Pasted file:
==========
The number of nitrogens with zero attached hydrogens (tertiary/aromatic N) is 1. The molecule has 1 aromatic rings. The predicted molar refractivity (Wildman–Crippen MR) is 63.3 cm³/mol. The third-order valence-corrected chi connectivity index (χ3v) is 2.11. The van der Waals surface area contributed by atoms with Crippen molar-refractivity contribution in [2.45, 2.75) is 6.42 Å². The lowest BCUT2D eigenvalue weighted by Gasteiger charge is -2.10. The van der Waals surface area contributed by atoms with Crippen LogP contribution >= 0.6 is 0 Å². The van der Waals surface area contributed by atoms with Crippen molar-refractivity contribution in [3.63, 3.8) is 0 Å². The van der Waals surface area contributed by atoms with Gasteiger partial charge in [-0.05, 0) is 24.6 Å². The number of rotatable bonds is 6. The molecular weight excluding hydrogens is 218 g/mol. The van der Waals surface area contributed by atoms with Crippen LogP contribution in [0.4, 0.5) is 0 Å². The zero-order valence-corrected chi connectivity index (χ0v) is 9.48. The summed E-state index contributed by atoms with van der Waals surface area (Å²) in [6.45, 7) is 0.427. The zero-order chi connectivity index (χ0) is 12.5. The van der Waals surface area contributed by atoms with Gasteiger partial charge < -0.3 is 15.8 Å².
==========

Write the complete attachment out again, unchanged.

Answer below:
The number of nitrogens with zero attached hydrogens (tertiary/aromatic N) is 1. The molecule has 1 aromatic rings. The predicted molar refractivity (Wildman–Crippen MR) is 63.3 cm³/mol. The third-order valence-corrected chi connectivity index (χ3v) is 2.11. The van der Waals surface area contributed by atoms with Crippen molar-refractivity contribution in [2.45, 2.75) is 6.42 Å². The lowest BCUT2D eigenvalue weighted by Gasteiger charge is -2.10. The van der Waals surface area contributed by atoms with Crippen LogP contribution >= 0.6 is 0 Å². The van der Waals surface area contributed by atoms with Crippen molar-refractivity contribution in [3.63, 3.8) is 0 Å². The van der Waals surface area contributed by atoms with Gasteiger partial charge in [-0.05, 0) is 24.6 Å². The number of rotatable bonds is 6. The molecular weight excluding hydrogens is 218 g/mol. The van der Waals surface area contributed by atoms with Crippen LogP contribution in [0.4, 0.5) is 0 Å². The zero-order valence-corrected chi connectivity index (χ0v) is 9.48. The summed E-state index contributed by atoms with van der Waals surface area (Å²) in [6.45, 7) is 0.427. The zero-order chi connectivity index (χ0) is 12.5. The van der Waals surface area contributed by atoms with Gasteiger partial charge < -0.3 is 15.8 Å².